Emotions tend to travel in days, don’t they? I mean if you’re worried in the beginning of the day, then chances are you’re going to be worried throughout the entire day. Feeling good in the morning generally means feeling good in the afternoon. But then, there are “the interrupters,” the things that can immediately turn your emotional state of mind.
Some “interrupters” destroy and others restore the preferred emotional balance. The sun breaking through on a cloudy day, for example, is a restorative interrupter that makes me immediately feel better about things. Generally, I’m more hopeful and eager when the sun is shining. But to hear of troubling news, well that’s a “destroyer” that can easily make me cower and grow fearful of the world – even doubtful of my own next steps. Holding a sense of anticipation about a fun upcoming event excites and energizes me. But the dread of other events can easily pull me down emotionally. If you let it, life can take you on an emotional roller coaster.
But we need balance. Even more than that I think we need the constant import and strength from those emotions that make us feel so good about life and the future. We need to be “heavy” on the good emotions, and “lighter” on the bad.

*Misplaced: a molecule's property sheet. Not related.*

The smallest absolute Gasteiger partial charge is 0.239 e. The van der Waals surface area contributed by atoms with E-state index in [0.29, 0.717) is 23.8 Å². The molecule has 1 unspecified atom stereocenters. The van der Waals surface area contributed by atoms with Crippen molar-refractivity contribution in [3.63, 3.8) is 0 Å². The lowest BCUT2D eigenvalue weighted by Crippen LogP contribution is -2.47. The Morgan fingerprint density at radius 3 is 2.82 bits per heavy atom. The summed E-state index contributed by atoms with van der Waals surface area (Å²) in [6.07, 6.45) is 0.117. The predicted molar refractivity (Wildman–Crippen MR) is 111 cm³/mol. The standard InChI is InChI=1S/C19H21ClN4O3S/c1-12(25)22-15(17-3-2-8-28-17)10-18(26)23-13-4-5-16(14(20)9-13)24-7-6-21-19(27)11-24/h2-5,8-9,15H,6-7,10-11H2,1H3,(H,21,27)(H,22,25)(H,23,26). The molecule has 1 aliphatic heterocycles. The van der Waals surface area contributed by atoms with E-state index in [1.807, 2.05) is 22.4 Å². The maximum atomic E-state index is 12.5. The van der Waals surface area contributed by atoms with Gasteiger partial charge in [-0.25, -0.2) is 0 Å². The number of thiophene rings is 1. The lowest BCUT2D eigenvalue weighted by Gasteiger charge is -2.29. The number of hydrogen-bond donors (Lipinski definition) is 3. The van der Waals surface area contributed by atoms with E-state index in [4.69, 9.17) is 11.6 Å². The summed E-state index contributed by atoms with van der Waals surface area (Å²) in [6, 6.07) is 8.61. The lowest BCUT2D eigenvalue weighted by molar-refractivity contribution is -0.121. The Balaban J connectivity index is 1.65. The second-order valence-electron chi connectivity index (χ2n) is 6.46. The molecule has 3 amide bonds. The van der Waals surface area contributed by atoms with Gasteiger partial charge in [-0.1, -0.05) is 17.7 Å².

Thankfully, our general human tendency is to look toward the life-giving things; we want to be hopeful about the future and put difficulty behind us. And generally speaking, our minds are very sensitive toward the things that would make us feel better about life. Just hearing an old song on the radio, for example, might remind you of those “care-free” days in high school. Why can’t you feel that way more often?
Now, I agree that life does get more complicated as you enter adulthood. Just look at the list of responsibilities: raising children, work, running a household, and paying bills. These things can impede the light of those strong and good emotions. You might even say that it’s just hard sometimes to find the time to feel good (or even bad) about things. Maybe you sometimes feel sort of emotionless, like a machine — just “going through the motions.” How do you begin to feel again? How do you invite those strong emotions into your mind and spirit and hold on to them?
I believe that feeling good is a practice and a habit. You must create your own unique pathways to release those rich feelings and then daily travel those paths. For some of you that pathway maybe be prayer or reading the Psalms of the Bible. Others enjoy music, poetry, or solitude. These, and many others, are the elements that gild the passages of Joyous Gard. They are the “things” that restore and rejuvenate the sleeping mind.
I tend to like new things — new ideas, thoughts, music, personalities. I try to surround myself with the things that make me come alive. Remember the single-album rock star Peter Frampton? His best selling live-recorded concert was called “Frampton Comes Alive.” Yea, that’s what I think about: I want to find out what makes “Levi Come Alive.”
Day 14 Guide
Today, consider the things that make you feel good. Think of things that arouse your emotions from every sensory angle – taste, touch, smell, sight, hearing. Choose something that makes you feel good and then deliberately put it in your way. It’s Monday, time to “Come Alive.”
© 2005, Levi Hill